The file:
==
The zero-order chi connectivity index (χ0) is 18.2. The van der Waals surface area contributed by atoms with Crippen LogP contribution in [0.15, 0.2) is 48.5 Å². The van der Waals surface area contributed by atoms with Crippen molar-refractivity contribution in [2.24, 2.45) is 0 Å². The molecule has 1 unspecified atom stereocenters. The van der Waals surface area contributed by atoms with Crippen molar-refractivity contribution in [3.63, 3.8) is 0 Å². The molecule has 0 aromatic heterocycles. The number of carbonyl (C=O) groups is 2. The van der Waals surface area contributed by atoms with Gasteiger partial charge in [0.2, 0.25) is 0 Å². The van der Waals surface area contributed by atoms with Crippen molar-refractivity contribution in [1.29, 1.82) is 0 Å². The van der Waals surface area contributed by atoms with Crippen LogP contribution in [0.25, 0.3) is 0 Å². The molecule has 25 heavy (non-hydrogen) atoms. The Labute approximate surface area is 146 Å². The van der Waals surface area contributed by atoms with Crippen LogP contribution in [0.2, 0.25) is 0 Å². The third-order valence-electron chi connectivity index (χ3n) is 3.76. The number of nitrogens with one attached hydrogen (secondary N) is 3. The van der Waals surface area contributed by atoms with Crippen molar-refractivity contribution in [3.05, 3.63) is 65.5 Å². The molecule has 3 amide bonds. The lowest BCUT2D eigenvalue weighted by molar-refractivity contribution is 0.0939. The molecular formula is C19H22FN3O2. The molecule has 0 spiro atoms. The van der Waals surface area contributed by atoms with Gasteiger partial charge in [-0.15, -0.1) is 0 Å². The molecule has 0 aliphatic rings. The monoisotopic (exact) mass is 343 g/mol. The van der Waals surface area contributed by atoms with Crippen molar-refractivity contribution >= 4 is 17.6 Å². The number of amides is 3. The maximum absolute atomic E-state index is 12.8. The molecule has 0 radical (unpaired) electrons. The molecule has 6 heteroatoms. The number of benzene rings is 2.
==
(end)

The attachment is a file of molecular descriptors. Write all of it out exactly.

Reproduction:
The zero-order chi connectivity index (χ0) is 18.2. The van der Waals surface area contributed by atoms with Crippen LogP contribution in [0.15, 0.2) is 48.5 Å². The van der Waals surface area contributed by atoms with Crippen molar-refractivity contribution in [2.24, 2.45) is 0 Å². The molecule has 1 unspecified atom stereocenters. The van der Waals surface area contributed by atoms with Crippen molar-refractivity contribution in [3.63, 3.8) is 0 Å². The molecule has 0 aromatic heterocycles. The number of carbonyl (C=O) groups is 2. The van der Waals surface area contributed by atoms with Gasteiger partial charge in [0.2, 0.25) is 0 Å². The van der Waals surface area contributed by atoms with Crippen molar-refractivity contribution in [1.29, 1.82) is 0 Å². The van der Waals surface area contributed by atoms with Crippen LogP contribution in [0.25, 0.3) is 0 Å². The molecule has 25 heavy (non-hydrogen) atoms. The Labute approximate surface area is 146 Å². The van der Waals surface area contributed by atoms with Crippen LogP contribution in [0.2, 0.25) is 0 Å². The third-order valence-electron chi connectivity index (χ3n) is 3.76. The number of nitrogens with one attached hydrogen (secondary N) is 3. The van der Waals surface area contributed by atoms with Crippen molar-refractivity contribution in [3.05, 3.63) is 65.5 Å². The molecule has 3 amide bonds. The lowest BCUT2D eigenvalue weighted by molar-refractivity contribution is 0.0939. The molecular formula is C19H22FN3O2. The molecule has 0 spiro atoms. The van der Waals surface area contributed by atoms with Gasteiger partial charge in [-0.15, -0.1) is 0 Å². The molecule has 0 aliphatic rings. The monoisotopic (exact) mass is 343 g/mol. The van der Waals surface area contributed by atoms with Crippen molar-refractivity contribution >= 4 is 17.6 Å². The number of amides is 3. The maximum absolute atomic E-state index is 12.8. The molecule has 0 radical (unpaired) electrons. The molecule has 6 heteroatoms. The number of benzene rings is 2.